Since the 1970s, management scholars have been captivated by the emotional and symbolic
aspects of leadership, particularly charismatic leadership — a form of influence independent of tradition and formal authority. More recently, dramaturgical scholars have sought to augment orthodox understandings of charisma by examining leadership as a ‘performing art’: a ‘front stage’ social interaction between ‘actor’ (leader) and ‘audience’ (followers). Whereas
existing research has examined the nature of charismatic leadership through, for example,
impression management and social constructionism, this thesis suggests that dramaturgical scholars have largely neglected to demonstrate the value of the theatrical metaphor by testing, evaluating and building on extant theory through a case study leader. The thesis seeks to augment extant theory by revealing the importance of i) ‘narrative and storytelling’, and ii) the ‘stage management’ of leader performance to the audience’s attribution and maintenance of what constitutes a ‘charismatic’ leader. Accordingly, this thesis develops a narratologically informed dramaturgical framework of analysis to examine six public performance texts by a case study ‘charismatic leader’ — Steve Jobs of Apple Inc. The framework is tendered as a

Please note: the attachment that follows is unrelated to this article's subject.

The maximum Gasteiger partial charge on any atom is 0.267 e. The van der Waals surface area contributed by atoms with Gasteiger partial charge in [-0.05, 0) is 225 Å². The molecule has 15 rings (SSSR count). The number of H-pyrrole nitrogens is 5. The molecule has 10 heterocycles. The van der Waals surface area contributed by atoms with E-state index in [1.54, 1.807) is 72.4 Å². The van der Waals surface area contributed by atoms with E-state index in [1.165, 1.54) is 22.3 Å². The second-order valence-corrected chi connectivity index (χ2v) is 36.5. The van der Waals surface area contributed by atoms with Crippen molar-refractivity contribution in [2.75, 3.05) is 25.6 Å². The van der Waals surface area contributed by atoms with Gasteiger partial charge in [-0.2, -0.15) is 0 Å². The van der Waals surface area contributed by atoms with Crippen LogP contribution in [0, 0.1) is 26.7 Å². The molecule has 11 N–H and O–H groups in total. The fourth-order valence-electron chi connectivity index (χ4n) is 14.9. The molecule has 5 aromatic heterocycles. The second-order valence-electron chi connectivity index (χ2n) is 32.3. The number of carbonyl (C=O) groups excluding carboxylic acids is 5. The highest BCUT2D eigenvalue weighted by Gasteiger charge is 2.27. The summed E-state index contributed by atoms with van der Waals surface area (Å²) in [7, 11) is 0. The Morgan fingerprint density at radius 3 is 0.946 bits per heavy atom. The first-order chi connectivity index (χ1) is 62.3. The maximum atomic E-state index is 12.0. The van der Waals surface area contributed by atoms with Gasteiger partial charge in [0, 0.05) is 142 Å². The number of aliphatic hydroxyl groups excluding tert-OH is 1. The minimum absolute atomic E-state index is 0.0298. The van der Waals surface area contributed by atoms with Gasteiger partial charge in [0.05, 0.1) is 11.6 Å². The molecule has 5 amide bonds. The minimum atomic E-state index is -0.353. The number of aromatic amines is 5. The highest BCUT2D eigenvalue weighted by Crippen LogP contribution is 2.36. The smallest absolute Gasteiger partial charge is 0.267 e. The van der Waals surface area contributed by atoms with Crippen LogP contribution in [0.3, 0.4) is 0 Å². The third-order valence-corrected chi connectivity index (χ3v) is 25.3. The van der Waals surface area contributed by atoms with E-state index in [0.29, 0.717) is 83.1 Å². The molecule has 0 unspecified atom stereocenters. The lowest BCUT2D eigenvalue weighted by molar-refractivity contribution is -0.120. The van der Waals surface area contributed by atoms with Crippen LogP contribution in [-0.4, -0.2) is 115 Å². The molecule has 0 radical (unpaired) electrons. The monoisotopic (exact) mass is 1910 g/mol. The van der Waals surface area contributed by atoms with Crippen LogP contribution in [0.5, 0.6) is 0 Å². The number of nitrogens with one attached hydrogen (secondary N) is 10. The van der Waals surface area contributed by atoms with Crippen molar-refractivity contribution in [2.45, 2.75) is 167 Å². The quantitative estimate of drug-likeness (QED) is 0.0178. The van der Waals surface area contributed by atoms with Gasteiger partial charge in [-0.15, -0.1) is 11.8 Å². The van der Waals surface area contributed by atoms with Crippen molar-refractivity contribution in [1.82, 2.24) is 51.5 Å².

useful device through which narrative and storytelling, impression management,
organisational outcomes, and the social construction of charismatic leadership may be further examined.